The label of "controversial" has continued to surround Bob Edwards for the rest of his life. In his later years he passionately advocated the value of stem cell research, including research using embryonic cells. He strongly supported MicroSort in England, organized a conference at the Royal Society which included it, and was delighted that a Parliamentary committee reported favorably on it. His tragically delayed Nobel award is one of the prices he paid for such determined and publicly visible efforts.
The struggle to bring reproductive innovation to patients, and to advance reproductive science, still continues. To this day - over 30 years after the birth of Louise Brown - our own government still prohibits the National Institutes of Health from funding any research on human IVF, and all advances in the IVF field in the United States have been accomplished entirely without government support. The Vatican is still an opponent of IVF, and officially expressed its dismay at the awarding of the Nobel Prize to Dr. Edwards. Despite millions of IVF births, laboratories performing IVF have in the last few years been shut down in Italy. Despite Bob's strong support of MicroSort and the many normal births already achieved by this method of preconceptual gender selection, MicroSort is not today available to patients in England. And whether or not it will become widely available for patients in the United States will be influenced by the pending decisions of federal regulators.
Continued progress in the science and medicine of human reproduction is, in the long run, absolutely certain. And history has shown, as with IVF, that initially controversial medical advances ultimately become both widely adopted and wisely utilized. However, delaying such advances through restriction of research funding or denial of clinical access harms some patients irreversibly. Individuals, particularly females, have a time-limited window in which to exercise their reproductive choices. Time matters to all patients who seek reproductive assistance. That Robert G. Edwards was denied the Nobel Prize for several decades is a vivid proof of the legal truism, attributed first to William Gladstone, that "justice delayed is justice denied." With equal justice it may be said that "medical innovation delayed is medical innovation denied." As someone who has participated actively in medical progress for over forty years, I hope that the future will bring more innovation and less denial than in the past. The combined efforts of physicians, scientists, and men and women of goodwill both inside and outside of government are required for this to happen.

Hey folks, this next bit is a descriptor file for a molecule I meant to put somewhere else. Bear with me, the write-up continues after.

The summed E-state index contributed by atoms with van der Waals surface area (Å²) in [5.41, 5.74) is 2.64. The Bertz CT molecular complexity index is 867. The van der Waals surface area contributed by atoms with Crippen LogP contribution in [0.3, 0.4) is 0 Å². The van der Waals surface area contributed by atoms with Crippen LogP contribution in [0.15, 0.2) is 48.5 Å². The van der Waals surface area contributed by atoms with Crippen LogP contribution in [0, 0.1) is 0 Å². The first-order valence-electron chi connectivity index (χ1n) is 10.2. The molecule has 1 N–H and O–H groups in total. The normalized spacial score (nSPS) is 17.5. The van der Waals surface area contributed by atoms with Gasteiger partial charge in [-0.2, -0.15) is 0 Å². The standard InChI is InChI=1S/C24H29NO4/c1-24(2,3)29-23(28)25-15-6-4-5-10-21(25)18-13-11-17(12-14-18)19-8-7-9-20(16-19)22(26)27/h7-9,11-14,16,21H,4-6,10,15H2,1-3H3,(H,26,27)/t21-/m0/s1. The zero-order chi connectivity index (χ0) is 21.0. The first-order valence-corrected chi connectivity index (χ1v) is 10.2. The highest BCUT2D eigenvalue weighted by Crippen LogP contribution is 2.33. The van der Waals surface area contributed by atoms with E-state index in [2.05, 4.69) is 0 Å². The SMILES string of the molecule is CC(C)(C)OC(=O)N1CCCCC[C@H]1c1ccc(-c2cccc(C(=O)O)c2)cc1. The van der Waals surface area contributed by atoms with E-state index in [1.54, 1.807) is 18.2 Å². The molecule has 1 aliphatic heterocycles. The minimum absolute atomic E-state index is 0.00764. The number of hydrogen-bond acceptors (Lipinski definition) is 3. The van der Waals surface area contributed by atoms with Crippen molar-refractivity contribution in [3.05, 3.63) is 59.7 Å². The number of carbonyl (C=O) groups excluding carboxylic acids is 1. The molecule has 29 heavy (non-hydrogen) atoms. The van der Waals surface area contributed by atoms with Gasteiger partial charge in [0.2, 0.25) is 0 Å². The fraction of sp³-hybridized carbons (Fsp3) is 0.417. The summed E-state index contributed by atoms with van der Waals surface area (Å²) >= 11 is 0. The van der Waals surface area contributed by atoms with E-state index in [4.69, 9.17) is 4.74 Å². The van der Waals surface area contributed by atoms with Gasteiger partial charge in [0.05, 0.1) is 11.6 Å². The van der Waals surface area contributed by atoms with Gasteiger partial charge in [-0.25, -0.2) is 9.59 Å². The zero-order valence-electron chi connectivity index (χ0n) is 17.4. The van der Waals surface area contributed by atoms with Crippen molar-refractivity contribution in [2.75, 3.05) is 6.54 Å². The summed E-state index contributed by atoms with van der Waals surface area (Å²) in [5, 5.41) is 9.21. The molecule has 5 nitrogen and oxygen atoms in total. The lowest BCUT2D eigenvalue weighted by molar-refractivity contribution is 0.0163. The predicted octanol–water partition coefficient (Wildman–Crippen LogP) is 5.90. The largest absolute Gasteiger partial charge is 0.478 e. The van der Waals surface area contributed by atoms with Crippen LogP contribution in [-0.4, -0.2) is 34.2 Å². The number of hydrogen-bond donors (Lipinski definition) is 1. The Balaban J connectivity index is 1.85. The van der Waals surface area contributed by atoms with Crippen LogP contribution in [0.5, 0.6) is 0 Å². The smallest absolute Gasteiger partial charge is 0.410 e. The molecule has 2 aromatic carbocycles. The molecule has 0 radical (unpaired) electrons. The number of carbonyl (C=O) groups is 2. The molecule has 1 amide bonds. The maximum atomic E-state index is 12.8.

Joseph D. Schulman, M.D.
Genetics & IVF Institute
The author, a former professor and head of the Inter-Institute Medical Genetics Program at the National Institutes of Health, worked with Professor Edwards and Mr. Steptoe in England for an entire year in the 1970s on development of the first successful human IVF methods. He is the only American scientist or physician to have had the privilege of such participation.